Xlenca had suggested and been granted one exception to this rule. The grey haired elder who had so bravely defended his fallen comrade had piqued the young Beast Master’s interest. He was the only one of the captives who could speak at all in the Ixtec language.  His accent was poor and he often mixed in Mayan terms but they had been able to communicate. Xlenca recognized the value this man would have to the leaders of the Empire and had been impressed with the humble dignity that the man had displayed. He had spoken with the man for only a short time when he recognized that he was not only a cleric of the alien army’s god.  He was also something more. This pale skinned invader was a warrior priest.

The Ixtec clerics always accompanied the army whenever it marched but they did not fight. Their role was to strengthen the troop’s resolve and inspire them to willingly risk injury and death. They did this through public rituals, sacrifices and private exhortation. They were quite adept at all these tasks. They were however unskilled in the martial arts. This priest from over the Great Water was different. He was more like the ecclesiastics of Ixtec legend, equally skilled in prayer and combat. When he asked permission to tend to the wounded and pledged not to escape, Xlenca believed him. He was able to convince the others and the man was left unbound.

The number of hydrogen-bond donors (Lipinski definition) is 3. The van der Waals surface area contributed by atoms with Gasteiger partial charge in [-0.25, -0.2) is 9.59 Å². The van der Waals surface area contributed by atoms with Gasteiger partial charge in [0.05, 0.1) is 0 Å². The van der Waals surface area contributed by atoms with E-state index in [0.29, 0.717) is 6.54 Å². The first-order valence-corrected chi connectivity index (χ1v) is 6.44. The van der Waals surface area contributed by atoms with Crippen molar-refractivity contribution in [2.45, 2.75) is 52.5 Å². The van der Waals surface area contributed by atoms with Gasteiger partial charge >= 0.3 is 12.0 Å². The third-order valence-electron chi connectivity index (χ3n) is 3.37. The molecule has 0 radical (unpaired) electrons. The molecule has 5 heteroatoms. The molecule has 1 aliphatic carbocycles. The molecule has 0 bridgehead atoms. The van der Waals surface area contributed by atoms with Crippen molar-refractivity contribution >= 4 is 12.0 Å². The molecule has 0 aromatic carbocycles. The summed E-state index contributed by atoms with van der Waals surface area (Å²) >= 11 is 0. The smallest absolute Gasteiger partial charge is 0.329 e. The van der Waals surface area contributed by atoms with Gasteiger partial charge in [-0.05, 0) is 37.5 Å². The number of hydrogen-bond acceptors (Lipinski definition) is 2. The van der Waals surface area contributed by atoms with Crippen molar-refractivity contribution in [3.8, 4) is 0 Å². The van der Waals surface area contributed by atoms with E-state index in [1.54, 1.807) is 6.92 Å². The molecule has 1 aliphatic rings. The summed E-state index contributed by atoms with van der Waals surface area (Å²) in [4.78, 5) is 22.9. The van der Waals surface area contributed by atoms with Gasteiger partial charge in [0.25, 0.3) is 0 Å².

Xlenca had noted from his flanking position that the priest’s young companion had regained consciousness. He had accepted the man’s claim that the lad was his apprentice and was curious to learn more about him now that he had awakened. The Beast Master tapped Moon Dancer’s side and the mastodon edged closer to the prisoners. Xlenca had to suppress a smile at the young man’s startled look as the immense creature moved to cover him with her shadow. He silently stared down at the man and studied his visage.  Xlenca kept his face impassive, displaying neither hostility nor compassion. He was unable however not to be shocked with what happened next.